- Microbial physiology
- Fermentation technology
- Enzyme technology
- Metabolic engineering
- Microbial consortia studies
From function to genes, enzymes, and communities; creating novel biotechnology tools
Information obtained through detail analysis of microbial function leads to finding of unexpected enzymes, metabolisms, and communities useful for bioprocess design. The screening of the novel biotechnological tools required analysis of unrevealed function with difficulties in establishing the methods, however, recent omics technologies make easier to identify the novel genes, enzymes, and communities, expanding their bioprocess application. Here, examples of bioprocess development by applying unique tools found through functional analysis of microbial metabolisms are introduced.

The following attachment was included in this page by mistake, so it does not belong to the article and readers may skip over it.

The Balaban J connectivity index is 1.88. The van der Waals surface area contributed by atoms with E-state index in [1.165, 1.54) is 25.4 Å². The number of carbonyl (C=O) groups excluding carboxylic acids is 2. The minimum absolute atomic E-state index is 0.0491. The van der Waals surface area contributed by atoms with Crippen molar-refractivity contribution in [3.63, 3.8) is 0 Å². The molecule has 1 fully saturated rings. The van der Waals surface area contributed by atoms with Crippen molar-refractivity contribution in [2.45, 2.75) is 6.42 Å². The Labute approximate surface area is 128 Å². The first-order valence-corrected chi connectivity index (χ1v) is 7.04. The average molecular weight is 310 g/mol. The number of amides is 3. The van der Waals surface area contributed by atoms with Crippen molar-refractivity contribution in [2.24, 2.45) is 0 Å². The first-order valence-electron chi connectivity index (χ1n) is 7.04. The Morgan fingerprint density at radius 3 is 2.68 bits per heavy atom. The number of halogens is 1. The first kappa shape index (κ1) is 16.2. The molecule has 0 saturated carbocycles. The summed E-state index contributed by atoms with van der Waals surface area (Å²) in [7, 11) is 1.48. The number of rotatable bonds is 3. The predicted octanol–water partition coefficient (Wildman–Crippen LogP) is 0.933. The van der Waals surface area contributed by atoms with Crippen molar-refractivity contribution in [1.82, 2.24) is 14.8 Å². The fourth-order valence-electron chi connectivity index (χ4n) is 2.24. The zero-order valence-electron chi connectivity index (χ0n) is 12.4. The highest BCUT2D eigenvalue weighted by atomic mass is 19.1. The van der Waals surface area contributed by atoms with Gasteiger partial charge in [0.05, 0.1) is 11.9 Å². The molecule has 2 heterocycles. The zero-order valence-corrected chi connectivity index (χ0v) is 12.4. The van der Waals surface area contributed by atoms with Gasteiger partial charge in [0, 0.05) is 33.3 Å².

1) Novel amino acid metabolism involving hydroxylase- and dehydrogenase- catalyzing reactions was found. The hydroxylase library expanded through genomic information analysis and coupled with related enzymes made possible the production of various chiral hydroxy amino acids and chiral amino acid sulfoxides1,2.
2) Novel fatty acid reducing metabolism, polyunsaturated fatty acid (PUFA) saturation metabolism, was found in gut microorganisms. The metabolism involving four enzymes of hydratase, dehydrogenase, isomerase, and reductase was applied to the production of various hydroxy, oxo, and enone fatty acids with unique physiological activity useful for health3. Novel desaturases involved in PUFA biosynthesis4, and cyclooxygenase5 and P450 monooxygenase6 generating PUFA-derivatives were found and applied to the production of physiologically active PUFA derivatives.